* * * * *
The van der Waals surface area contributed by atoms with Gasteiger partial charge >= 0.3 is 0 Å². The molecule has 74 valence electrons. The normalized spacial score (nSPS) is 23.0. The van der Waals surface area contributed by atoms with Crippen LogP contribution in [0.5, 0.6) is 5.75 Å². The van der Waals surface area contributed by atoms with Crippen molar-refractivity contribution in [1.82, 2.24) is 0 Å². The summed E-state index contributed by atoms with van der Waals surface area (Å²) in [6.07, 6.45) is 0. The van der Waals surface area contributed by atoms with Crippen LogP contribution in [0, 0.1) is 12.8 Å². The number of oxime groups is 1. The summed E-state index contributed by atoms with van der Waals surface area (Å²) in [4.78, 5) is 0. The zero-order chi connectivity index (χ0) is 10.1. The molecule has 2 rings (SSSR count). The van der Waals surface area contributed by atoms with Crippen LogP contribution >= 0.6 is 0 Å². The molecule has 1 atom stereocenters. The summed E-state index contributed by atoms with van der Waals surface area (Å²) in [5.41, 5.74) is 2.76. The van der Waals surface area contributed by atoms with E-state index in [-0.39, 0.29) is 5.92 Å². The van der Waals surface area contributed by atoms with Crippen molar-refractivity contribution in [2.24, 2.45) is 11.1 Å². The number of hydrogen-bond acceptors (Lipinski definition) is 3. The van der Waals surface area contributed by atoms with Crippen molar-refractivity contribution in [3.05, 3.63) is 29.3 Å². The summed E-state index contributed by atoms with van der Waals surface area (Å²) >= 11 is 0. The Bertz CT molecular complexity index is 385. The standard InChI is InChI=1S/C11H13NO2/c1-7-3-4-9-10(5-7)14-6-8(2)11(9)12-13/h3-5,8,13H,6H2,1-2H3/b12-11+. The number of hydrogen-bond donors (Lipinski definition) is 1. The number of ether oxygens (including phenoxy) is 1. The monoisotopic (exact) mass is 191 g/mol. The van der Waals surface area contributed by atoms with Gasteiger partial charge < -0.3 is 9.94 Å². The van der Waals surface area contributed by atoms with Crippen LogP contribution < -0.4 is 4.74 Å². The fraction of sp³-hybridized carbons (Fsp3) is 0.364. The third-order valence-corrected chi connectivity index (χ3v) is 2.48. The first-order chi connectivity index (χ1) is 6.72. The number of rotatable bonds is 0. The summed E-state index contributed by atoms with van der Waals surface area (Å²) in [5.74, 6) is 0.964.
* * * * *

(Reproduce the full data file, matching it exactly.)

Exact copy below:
The van der Waals surface area contributed by atoms with Gasteiger partial charge >= 0.3 is 0 Å². The molecule has 74 valence electrons. The normalized spacial score (nSPS) is 23.0. The van der Waals surface area contributed by atoms with Crippen LogP contribution in [0.5, 0.6) is 5.75 Å². The van der Waals surface area contributed by atoms with Crippen molar-refractivity contribution in [1.82, 2.24) is 0 Å². The summed E-state index contributed by atoms with van der Waals surface area (Å²) in [6.07, 6.45) is 0. The van der Waals surface area contributed by atoms with Crippen LogP contribution in [0, 0.1) is 12.8 Å². The number of oxime groups is 1. The summed E-state index contributed by atoms with van der Waals surface area (Å²) in [4.78, 5) is 0. The zero-order chi connectivity index (χ0) is 10.1. The molecule has 2 rings (SSSR count). The van der Waals surface area contributed by atoms with Crippen LogP contribution >= 0.6 is 0 Å². The molecule has 1 atom stereocenters. The summed E-state index contributed by atoms with van der Waals surface area (Å²) in [5.41, 5.74) is 2.76. The van der Waals surface area contributed by atoms with E-state index in [-0.39, 0.29) is 5.92 Å². The van der Waals surface area contributed by atoms with Crippen molar-refractivity contribution in [2.24, 2.45) is 11.1 Å². The number of hydrogen-bond acceptors (Lipinski definition) is 3. The van der Waals surface area contributed by atoms with Crippen molar-refractivity contribution in [3.05, 3.63) is 29.3 Å². The summed E-state index contributed by atoms with van der Waals surface area (Å²) >= 11 is 0. The Bertz CT molecular complexity index is 385. The standard InChI is InChI=1S/C11H13NO2/c1-7-3-4-9-10(5-7)14-6-8(2)11(9)12-13/h3-5,8,13H,6H2,1-2H3/b12-11+. The number of hydrogen-bond donors (Lipinski definition) is 1. The number of ether oxygens (including phenoxy) is 1. The monoisotopic (exact) mass is 191 g/mol. The van der Waals surface area contributed by atoms with Gasteiger partial charge < -0.3 is 9.94 Å². The van der Waals surface area contributed by atoms with Crippen LogP contribution < -0.4 is 4.74 Å². The fraction of sp³-hybridized carbons (Fsp3) is 0.364. The third-order valence-corrected chi connectivity index (χ3v) is 2.48. The first-order chi connectivity index (χ1) is 6.72. The number of rotatable bonds is 0. The summed E-state index contributed by atoms with van der Waals surface area (Å²) in [5.74, 6) is 0.964.